Thomas Jones (26 September 1742 – 29 April 1803) was a Welsh landscape painter. He was a pupil of Richard Wilson and was best-known in his lifetime as a painter of Welsh and Italian landscapes in the style of his master. However, Jones’s reputation grew in the 20th century when more unconventional works by him, ones not been intended for public consumption, came to light. Most notable among these is a series of views of Naples which he painted from 1782 to 1783. By breaking with the conventions of classical landscape painting in favour of direct observation, they look forward to the work of Camille Corot and the Barbizon School in the 19th century. His autobiography, Memoirs of Thomas Jones of Penkerrig, went unpublished until 1951 but is now recognised as a major work of commentary on the 18th-century art world.
Early life and career
Thomas Jones was born in Trefonnen in Cefnllys, Radnorshire, the second of sixteen children to the landowner Thomas Jones of Trefonnen and his wife, Hannah. His formative years were spent on his father’s estate at Pencerrig near Builth Wells; thus he is often referred to as Thomas Jones, Pencerrig to differentiate him from others of the same name. He was educated at Christ College, Brecon, and later at a school kept by Jenkin Jenkins at Llanfyllin in Montgomeryshire, before going to Oxford in 1759 to study at Jesus College. His university education was funded by a maternal uncle who, contrary to Jones’s own wishes, hoped for him to enter the church. Jones dropped out of Oxford after this uncle’s death in 1761 and began to pursue his preferred career as an artist.
Jones moved to London and enrolled at William Shipley’s drawing school in November 1761. Despite attending the life class at St Martin’s Lane Academy, he remained unconfident of his ability to draw figures convincingly, and in 1763 he persuaded the leading landscape painter of the day (and fellow Welshman) Richard Wilson to take him on as a pupil. A high-spirited youth, Jones recorded in his journal that he and two rowdy fellow pupils were once rebuked by their master with the words, “Gentlemen, this is not the way to rival Claude”.
In 1765 Jones began to exhibit at the Society of Artists (the forerunner of the Royal Academy). From 1769 onwards his landscapes began to adopt the “grand manner”, becoming settings for scenes in history, literature or mythology. His frequent collaborator on these works was John Hamilton Mortimer, who painted the figures. One of his best-known works from this period is The Bard, based on the poem by Thomas Gray. The 1770s were a successful period for Jones; he was elected a fellow of the Society of Artists in 1771 and served as the society’s director in 1773-4. This period also saw the beginning of Jones’s unconventional habit of producing small landscape sketches in oils on paper for his own amusement.
Jones embarked on an eagerly-anticipated trip to Italy in September 1776. The works produced there departed significantly from the example of his master, particularly in his watercolour paintings, where he developed a distinctive palette of varying shades of blue. Jacob More, John Robert Cozens and Thomas Banks were among the fellow expatriate artists with whom Jones was friendly. His first commission in Italy was a landscape entitled Lake Albano–Sunset for the Earl-Bishop of Derry, who became Jones’s most important patron.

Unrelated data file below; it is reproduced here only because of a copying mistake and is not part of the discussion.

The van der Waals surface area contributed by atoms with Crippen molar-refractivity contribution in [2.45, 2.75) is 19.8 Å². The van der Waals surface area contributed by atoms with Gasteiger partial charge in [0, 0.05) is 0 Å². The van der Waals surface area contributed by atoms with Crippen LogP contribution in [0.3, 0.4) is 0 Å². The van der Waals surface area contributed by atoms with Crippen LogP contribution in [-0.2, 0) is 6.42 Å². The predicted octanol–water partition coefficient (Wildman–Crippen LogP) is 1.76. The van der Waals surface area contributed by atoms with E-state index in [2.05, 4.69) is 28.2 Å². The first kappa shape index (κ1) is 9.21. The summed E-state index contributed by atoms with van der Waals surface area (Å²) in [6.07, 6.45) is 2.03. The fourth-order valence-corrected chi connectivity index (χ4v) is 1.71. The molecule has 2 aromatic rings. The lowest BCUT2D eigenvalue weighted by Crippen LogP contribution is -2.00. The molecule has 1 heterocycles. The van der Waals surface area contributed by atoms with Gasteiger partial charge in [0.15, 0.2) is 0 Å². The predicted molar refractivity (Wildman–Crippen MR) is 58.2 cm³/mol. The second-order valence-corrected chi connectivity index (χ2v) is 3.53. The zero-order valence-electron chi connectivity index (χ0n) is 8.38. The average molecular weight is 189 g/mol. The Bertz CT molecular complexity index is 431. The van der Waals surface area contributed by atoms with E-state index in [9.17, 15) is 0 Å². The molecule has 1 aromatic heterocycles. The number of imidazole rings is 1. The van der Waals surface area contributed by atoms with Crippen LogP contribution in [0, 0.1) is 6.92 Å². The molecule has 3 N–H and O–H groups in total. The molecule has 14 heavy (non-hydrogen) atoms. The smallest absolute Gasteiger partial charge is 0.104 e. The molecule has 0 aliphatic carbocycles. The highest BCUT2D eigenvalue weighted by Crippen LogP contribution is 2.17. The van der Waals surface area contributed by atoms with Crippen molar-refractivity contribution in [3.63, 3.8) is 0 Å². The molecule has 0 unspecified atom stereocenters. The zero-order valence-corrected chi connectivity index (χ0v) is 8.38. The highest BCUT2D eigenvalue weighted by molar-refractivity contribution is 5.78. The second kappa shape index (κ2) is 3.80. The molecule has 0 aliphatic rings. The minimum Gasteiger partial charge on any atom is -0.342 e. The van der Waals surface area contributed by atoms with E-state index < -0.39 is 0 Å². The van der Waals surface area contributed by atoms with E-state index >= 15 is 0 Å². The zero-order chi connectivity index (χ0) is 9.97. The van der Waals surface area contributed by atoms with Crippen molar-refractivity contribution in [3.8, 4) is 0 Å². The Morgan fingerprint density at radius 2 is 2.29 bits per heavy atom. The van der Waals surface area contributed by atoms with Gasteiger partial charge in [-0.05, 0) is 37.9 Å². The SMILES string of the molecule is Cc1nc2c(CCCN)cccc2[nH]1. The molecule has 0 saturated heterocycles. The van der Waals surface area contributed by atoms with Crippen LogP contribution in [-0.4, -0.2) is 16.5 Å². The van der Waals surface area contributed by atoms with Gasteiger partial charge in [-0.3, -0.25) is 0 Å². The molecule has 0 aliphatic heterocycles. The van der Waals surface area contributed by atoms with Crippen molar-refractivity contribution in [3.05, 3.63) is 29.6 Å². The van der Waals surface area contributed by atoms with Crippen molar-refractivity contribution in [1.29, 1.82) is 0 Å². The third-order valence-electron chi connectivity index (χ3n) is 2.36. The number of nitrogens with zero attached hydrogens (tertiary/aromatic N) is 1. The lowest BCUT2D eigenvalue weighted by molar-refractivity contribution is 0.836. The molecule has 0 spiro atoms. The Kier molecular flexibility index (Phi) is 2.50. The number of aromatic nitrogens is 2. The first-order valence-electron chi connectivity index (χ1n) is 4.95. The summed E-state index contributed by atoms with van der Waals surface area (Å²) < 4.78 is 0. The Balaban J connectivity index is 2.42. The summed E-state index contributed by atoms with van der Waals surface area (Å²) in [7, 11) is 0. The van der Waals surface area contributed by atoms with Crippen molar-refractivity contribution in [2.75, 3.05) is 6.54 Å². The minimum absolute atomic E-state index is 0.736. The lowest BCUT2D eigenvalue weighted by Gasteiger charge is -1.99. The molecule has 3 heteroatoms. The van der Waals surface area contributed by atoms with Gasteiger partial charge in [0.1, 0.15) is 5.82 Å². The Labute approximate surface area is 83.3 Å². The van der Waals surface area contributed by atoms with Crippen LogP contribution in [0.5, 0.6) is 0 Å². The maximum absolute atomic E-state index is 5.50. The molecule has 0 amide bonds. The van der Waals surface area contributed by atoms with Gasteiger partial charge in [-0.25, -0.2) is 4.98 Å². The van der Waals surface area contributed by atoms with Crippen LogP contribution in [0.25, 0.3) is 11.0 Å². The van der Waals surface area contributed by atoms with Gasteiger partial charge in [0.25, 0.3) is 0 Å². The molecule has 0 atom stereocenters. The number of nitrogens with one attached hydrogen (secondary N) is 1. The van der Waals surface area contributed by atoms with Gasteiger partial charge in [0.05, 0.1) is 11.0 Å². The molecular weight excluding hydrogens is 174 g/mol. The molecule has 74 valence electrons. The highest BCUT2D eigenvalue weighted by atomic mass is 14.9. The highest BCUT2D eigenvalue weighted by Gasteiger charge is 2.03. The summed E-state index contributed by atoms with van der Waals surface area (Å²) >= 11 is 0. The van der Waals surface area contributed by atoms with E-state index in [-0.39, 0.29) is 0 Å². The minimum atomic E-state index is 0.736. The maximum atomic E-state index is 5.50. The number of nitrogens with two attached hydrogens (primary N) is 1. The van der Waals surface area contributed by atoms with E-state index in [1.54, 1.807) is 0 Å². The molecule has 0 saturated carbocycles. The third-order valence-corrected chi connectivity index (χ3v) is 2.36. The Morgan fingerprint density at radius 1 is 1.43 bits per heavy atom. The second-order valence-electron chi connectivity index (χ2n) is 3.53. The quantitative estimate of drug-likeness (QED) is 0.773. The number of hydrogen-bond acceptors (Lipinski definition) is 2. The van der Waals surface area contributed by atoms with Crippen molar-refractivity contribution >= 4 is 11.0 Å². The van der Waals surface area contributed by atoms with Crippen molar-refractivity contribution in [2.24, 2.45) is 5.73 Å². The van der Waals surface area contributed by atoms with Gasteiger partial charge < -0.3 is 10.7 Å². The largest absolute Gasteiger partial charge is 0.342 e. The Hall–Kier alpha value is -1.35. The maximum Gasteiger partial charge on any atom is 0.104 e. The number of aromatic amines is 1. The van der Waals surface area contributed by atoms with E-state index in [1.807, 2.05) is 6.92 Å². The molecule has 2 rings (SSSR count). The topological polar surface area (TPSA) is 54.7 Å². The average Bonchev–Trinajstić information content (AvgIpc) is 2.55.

Jones made his first visit to Naples in September 1778, staying there for five months. He returned to Rome for a time, living in a house near the Spanish Steps built by Salvator Rosa. He took on a Danish widow called Maria Moncke as his “Maid Servant” in April 1779, eloping with her to Naples a year later. Then the largest city in Italy, Naples promised more opportunities for patronage than had Rome, and Jones sought the patronage of the British Ambassador Sir William Hamilton in particular. Maria gave birth to two daughters in Naples, Anna Maria (in 1780) and Elizabetha (in 1781).
Return from Italy and retirement
Upon hearing of his father’s death in 1782, Jones, who after six years in Italy was becoming restless and homesick, returned to Britain. He set off for London with Maria, Anna and Elizabetha on a Swedish brig in August 1783. He arrived the following November only to find many of his possessions destroyed by damp, including all his painted studies from nature. In London Jones attempted to revive his career as a painter, but he had less impetus to do so as an annual income of £300 was left to him by his father. Although he exhibited ten works at the Royal Academy from 1784 to 1798, by 1785 he felt that his artistic career was over.
In his later years Jones felt increasingly himself drawn back to Wales, especially his beloved Pencerrig. He inherited the estate in 1787, on the death of his brother Major John Jones without issue. With his new-found financial security Thomas Jones finally married Maria Moncke on September 16, 1789 (though his devout mother also influenced the decision). The wedding was held at St Pancras Church in London. Jones took an active interest in his estate, using his sketchbook to record new agricultural developments. In 1791, he even wrote a poem entitled “Petraeia” about his love for Pencerrig. (Cerrig, meaning ‘stone’ in Welsh, translates into Greek as petra.) 1791 was also the year when he became High Sheriff of Radnorshire.
Thomas Jones died in 1803; the cause of death was angina pectoris. He was buried at the family chapel at Caebach, Llandrindod Wells.
- Giuseppe Marchi (c. 1735–1808), Portrait of Thomas Jones, 1768
- Francesco Renaldi (1755–fl. 1798) Portrait of Thomas Jones and his Family, 1797